I have not sought by too minute analysis, or pierced with microscopic eye, to magnify the morbid state of our profession, but in broad bold lines, so to depict disease, as shall arouse all honest minds, and able pens, to enter this neglected field.

It is not to harm, but save a patient, we fly to remedies, nauseous or even painful, * but radical and curative in their intention; and thus would I defend my present position. It is not with individuals, or with sections I would contend, but, with a system so fatal to the safety of the public, and honour of the

* “Tunc coacta ad sectionem, vel ultimo ad ustionem devenit." Scrib. Larg.--See antè, p. 18.

profession, I would obey the College charter, and wage a war of extermination by a “ONE FACULTY,”— a "unum corpus in re et nomine.”

That the means provided by the College have ever been inadequate to the end proposed is evident, and the evil effects are shown of attempting the task with such an inefficient staff, and such an imperfect armour. If men had issued in sufficient numbers from the College of Physicians even in the seventeenth century, supplied with all the means of cure which reason and experience had approved, (which the names of Dr. Caldwell, Lord Lumley, Dr. Forster, the immortal Harvey, and many others had encouraged them to cultivate,) they might have hoped for success; but the eyes of the few who monopolised the name of physician were blinded by their own self-aggrandisement, or they would have acknowledged the too evident truth-that a supply so unequal to the demand, must of necessity have induced the last great invasion of their ranks, or some analogous substitute for their neglected functions.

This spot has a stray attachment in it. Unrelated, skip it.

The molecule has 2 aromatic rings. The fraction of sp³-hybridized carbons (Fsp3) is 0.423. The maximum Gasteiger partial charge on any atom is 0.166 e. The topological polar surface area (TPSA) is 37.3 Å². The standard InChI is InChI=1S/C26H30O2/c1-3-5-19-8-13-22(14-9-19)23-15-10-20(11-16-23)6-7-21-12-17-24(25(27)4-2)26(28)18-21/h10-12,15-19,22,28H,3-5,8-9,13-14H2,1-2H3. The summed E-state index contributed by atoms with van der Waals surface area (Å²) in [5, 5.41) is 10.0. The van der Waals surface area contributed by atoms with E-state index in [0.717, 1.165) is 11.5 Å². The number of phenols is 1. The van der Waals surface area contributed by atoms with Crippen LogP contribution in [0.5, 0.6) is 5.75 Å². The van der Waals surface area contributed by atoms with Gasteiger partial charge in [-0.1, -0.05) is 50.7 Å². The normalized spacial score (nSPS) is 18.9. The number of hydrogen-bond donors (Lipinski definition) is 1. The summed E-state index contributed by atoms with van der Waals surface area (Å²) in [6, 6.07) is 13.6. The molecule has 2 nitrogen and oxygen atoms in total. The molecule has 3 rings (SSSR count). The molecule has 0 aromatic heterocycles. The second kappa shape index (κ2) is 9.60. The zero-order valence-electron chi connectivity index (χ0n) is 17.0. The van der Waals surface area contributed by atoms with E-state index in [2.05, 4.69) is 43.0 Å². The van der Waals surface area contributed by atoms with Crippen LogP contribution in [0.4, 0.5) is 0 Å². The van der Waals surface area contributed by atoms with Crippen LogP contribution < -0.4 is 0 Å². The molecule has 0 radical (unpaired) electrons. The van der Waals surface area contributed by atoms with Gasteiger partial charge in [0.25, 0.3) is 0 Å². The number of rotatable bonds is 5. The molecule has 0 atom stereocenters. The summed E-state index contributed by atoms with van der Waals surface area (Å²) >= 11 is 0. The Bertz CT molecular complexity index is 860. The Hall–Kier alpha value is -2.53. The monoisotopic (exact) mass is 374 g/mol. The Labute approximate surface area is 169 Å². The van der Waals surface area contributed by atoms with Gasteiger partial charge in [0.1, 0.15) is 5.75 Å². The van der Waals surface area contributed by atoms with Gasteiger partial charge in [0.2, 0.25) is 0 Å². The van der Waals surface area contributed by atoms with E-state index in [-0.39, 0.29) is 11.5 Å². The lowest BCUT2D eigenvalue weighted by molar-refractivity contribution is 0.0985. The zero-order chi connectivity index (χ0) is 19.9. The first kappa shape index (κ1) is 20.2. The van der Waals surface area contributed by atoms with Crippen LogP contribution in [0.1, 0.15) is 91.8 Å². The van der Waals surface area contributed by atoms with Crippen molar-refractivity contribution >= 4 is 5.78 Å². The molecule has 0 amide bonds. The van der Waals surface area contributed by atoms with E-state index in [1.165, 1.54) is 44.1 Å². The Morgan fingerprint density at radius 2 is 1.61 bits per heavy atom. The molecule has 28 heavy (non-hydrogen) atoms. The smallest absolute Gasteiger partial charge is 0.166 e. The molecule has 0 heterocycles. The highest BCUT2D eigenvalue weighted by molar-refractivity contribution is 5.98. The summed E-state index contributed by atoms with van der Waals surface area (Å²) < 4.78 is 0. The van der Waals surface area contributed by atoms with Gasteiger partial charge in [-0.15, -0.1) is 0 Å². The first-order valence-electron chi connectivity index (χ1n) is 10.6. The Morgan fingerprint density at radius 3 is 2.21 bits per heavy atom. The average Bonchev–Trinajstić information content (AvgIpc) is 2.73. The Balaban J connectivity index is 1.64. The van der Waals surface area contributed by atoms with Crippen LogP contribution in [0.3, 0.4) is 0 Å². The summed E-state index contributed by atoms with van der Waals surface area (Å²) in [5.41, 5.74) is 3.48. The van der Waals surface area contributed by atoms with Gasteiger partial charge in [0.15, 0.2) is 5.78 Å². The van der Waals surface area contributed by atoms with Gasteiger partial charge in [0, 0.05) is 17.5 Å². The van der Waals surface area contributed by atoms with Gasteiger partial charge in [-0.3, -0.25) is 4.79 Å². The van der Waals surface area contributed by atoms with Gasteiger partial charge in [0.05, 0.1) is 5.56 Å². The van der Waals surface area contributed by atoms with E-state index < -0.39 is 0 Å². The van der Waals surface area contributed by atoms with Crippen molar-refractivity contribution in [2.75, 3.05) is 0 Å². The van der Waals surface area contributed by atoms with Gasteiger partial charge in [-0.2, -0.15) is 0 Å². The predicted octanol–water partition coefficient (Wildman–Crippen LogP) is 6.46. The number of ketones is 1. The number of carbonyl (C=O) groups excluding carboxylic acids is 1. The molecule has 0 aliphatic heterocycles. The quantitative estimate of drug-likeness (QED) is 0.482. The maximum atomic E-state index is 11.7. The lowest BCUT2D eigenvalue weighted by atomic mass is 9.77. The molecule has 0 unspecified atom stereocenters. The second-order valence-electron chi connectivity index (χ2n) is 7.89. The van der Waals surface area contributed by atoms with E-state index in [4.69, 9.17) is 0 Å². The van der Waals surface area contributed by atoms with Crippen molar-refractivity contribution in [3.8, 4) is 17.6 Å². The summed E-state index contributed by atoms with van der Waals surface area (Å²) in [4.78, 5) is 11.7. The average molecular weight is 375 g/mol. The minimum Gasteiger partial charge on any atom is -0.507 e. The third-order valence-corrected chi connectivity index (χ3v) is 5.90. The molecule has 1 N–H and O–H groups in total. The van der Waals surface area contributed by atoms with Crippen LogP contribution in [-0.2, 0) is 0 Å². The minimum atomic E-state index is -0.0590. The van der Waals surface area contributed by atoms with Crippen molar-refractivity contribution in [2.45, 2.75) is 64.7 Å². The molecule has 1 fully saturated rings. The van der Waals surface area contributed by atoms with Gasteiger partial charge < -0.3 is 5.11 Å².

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CORRUPTIONS AND DIVISIONS

OF MEDICINE.

THEIR REMEDY.

“Galenus, Hippocratem se sequi in omnibus, quæ ad medicinam pertineant, adfirmans, hinc nulli sectæ addictus videri volens, etsi dogmatici medici speciem in omnibus libris præ se ferebat, enisus id maxime est, ut singulas medicinæ disciplinas exactius digereret, absurda, a sectarum studio profecta, rejiceret, vera quæ ipsi viderentur et probata in systematis formam redigeret, dictisque his a prioribus medicis sua cogitata, sua inventa adderet. Quod non solum in singulis medicinæ disciplinis effecit, sed etiam ex singulis systemate medicinæ composito, omnium, quæ ætas ante eum tulerat, temporaque post eum latura, perfectissimo, plenissimo, cohærentissimo.”—Galen's Works, Kühn edition : Life by J. C. G. Ackermann.